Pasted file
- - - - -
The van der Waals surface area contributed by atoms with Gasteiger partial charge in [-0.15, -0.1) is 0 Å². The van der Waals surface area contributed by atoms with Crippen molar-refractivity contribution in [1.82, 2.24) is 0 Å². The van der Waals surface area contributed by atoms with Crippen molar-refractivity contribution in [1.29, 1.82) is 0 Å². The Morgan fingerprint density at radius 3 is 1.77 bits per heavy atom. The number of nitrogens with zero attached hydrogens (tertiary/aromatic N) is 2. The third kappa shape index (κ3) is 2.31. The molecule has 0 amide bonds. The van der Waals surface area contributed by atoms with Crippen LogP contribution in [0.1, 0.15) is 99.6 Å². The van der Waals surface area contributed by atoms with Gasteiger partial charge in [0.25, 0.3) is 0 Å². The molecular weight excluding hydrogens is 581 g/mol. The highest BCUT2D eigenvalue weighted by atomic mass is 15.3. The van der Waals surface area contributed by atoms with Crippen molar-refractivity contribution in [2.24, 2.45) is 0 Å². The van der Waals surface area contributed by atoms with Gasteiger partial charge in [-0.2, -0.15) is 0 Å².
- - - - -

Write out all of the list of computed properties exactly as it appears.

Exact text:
The van der Waals surface area contributed by atoms with Gasteiger partial charge in [-0.15, -0.1) is 0 Å². The van der Waals surface area contributed by atoms with Crippen molar-refractivity contribution in [1.82, 2.24) is 0 Å². The van der Waals surface area contributed by atoms with Crippen molar-refractivity contribution in [1.29, 1.82) is 0 Å². The Morgan fingerprint density at radius 3 is 1.77 bits per heavy atom. The number of nitrogens with zero attached hydrogens (tertiary/aromatic N) is 2. The third kappa shape index (κ3) is 2.31. The molecule has 0 amide bonds. The van der Waals surface area contributed by atoms with Crippen LogP contribution in [0.1, 0.15) is 99.6 Å². The van der Waals surface area contributed by atoms with Gasteiger partial charge in [0.25, 0.3) is 0 Å². The molecular weight excluding hydrogens is 581 g/mol. The highest BCUT2D eigenvalue weighted by atomic mass is 15.3. The van der Waals surface area contributed by atoms with Crippen molar-refractivity contribution in [2.24, 2.45) is 0 Å². The van der Waals surface area contributed by atoms with Gasteiger partial charge in [-0.2, -0.15) is 0 Å².